A kilogram of morel mushrooms costs between ₹20,000 and ₹40,000, depending on its quality and harvest Photographs: Sajad
The popularity of morel mushrooms can be attributed to the legend of a queen who visited Kashmir and fell in love with them. While I can’t vouch for the story, there’s no denying the touch of royalty it has lent to these wild mushrooms, not only in its exquisite-yet-reclusive nature, but also in its value. Today, every kilogram of morel would cost between ₹20,000 and ₹40,000, depending on its quality and harvest. For, you may scour the upper reaches of Kashmir for an entire day only to return with three lone morels.
Morels need a certain altitude—higher than Srinagar’s 1,500-odd feet elevation—dense vegetation, and a certain level of moisture to grow. Given its climactic preferences, in India, it is only found in Kashmir, parts of Himachal Pradesh and Uttarakhand. But much of the morels grown in the region are exported. Many scientists have tried to replicate the exact conditions, and cultivate morels in a controlled environment; all those have come a cropper. Which means morels can’t be grown anywhere but in the wild, and finding them could be as arduous a task as sniffing truffles from under the ground with pigs or dogs guiding you.
For a Kashmiri, and I am one, morels are a celebrated ingredient of the local cuisine. They are a delicacy, just like game meat would be to many Africans. It is prized as a gift, and a wedding is considered to be really lavish if morels are served on the menu. It holds a status far higher than what is accorded to meat. Anyone can have meat, but not everyone can have morels. At home, too, mum would cook morels and red rice only on occasions, either a birthday or an equally worthwhile celebration.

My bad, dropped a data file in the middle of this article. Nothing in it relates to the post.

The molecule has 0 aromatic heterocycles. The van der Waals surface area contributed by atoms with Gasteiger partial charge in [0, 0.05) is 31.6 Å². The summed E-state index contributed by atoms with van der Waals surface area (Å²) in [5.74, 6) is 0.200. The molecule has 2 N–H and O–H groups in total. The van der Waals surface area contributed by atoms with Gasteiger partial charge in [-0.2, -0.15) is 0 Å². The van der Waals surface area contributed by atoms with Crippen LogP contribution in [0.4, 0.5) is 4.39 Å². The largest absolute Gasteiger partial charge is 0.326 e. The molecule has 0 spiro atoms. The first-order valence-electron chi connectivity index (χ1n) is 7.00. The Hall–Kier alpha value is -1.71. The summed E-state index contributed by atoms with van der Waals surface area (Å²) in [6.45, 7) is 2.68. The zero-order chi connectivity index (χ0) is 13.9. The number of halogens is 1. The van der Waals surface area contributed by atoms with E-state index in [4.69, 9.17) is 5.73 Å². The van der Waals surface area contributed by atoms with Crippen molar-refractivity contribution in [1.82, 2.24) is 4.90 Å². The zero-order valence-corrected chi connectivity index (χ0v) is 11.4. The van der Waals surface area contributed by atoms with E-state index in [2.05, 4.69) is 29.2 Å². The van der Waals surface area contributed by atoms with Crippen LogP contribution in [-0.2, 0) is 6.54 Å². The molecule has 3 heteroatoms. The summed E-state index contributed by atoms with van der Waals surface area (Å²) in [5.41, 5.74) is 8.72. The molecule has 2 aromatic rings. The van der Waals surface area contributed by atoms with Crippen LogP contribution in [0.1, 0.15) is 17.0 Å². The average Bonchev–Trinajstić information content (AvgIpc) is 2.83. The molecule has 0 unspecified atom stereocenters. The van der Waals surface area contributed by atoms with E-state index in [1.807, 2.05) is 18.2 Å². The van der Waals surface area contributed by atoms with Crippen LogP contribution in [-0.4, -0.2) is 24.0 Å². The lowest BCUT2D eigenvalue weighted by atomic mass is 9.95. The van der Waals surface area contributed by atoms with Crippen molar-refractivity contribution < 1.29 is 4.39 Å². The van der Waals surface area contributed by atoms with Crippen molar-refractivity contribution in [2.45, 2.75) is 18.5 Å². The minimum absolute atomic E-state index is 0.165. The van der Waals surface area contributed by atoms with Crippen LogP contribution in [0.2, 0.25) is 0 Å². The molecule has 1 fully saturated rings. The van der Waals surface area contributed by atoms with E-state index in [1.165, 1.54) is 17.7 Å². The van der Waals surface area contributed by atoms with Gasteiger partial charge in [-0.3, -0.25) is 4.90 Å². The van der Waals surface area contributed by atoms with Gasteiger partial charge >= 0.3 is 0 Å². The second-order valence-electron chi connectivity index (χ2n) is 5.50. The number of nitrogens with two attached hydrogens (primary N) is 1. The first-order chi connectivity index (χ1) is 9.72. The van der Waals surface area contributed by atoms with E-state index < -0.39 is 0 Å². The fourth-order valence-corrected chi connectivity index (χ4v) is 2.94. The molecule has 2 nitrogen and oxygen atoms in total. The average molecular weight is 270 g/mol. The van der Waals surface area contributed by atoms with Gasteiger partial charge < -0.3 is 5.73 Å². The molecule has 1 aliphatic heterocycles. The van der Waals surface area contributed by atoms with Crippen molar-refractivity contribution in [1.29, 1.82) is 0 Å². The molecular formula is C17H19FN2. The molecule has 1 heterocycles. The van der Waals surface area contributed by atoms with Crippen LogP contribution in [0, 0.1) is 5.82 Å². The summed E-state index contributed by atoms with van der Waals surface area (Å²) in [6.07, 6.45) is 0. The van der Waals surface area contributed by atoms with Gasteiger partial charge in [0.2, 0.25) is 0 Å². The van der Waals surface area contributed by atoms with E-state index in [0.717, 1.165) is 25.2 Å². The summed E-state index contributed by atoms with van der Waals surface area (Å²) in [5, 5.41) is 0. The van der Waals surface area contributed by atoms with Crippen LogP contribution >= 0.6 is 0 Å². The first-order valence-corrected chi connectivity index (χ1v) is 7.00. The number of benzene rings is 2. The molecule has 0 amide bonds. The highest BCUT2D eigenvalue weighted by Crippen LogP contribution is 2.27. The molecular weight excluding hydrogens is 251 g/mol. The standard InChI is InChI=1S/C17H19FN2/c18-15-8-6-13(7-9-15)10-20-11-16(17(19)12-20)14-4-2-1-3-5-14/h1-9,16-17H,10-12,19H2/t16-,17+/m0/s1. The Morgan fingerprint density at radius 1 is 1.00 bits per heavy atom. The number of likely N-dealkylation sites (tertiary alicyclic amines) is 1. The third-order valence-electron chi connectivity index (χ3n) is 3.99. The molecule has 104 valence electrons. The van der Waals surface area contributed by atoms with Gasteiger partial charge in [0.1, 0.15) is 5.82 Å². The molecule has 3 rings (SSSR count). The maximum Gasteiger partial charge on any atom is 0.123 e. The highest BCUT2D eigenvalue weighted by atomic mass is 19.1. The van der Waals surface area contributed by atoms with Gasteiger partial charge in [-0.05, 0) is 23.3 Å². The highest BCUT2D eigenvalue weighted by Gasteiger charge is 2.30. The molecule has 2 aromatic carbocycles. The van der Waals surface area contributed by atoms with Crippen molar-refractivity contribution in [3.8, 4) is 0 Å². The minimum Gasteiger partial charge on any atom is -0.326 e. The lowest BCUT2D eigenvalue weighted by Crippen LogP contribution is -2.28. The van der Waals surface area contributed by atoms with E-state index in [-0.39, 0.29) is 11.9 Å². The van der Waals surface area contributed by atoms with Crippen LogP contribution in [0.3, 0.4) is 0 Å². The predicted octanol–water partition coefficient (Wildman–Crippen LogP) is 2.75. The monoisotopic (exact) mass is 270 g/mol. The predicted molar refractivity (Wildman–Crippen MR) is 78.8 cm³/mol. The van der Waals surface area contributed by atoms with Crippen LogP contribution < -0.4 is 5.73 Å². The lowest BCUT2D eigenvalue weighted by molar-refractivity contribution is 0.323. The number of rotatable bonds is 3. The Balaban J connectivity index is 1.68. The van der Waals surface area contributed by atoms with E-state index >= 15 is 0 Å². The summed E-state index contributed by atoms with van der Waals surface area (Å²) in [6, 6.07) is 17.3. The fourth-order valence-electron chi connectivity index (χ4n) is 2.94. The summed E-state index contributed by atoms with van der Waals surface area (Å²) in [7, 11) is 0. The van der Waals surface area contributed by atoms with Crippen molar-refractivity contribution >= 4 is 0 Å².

With its uber-earthy flavour and distinct aroma, different from all other varieties of mushrooms, morels add a nuance to dishes. In Kashmir, we would extract water out of morels and use it as a base to cook rice. The rice would taste like earth with a whole lot of umami incorporated in it. Kashmir has a lot of rice dishes with morels, like morel pulao, and it can also be paired with yoghurt.
Foraging is my bread and butter. I’ve trained briefly at Noma in Copenhagen, with chef Rene Redzepi who transformed Nordic cuisine with his foraging practices. And I have embraced this philosophy at Masque, my two-year-old restaurant in Mumbai’s Lower Parel where I gather seasonal ingredients to put together a tasting menu. I go back to the hills almost every two months to introduce new elements to the menu; that’s how seabuckthorn from Ladakh and hisalu berries from Uttarakhand made appearances at Masque.
In Kashmir, people extract water out of morels and use it as a base to cook rice. But not everyone can afford to have morels
This year, in April, I decided to trek to the Kashmiri hills in search of morels. While I travel to Kashmir often, the reason I chose morels this time is not just to give urban Mumbaikars a taste of wild mushrooms, but also educate diners about them. You could probably count the number of Indian restaurants using morels on one hand. The common notion is that morels are the Indian variation of truffle and the comparison usually follows their similarity in skyrocketing prices. But while both are types of fungi, they are not the same. I wanted to capture the essence of morels, how they are grown, and tell the diners the story of one of Kashmir’s key culinary ingredients.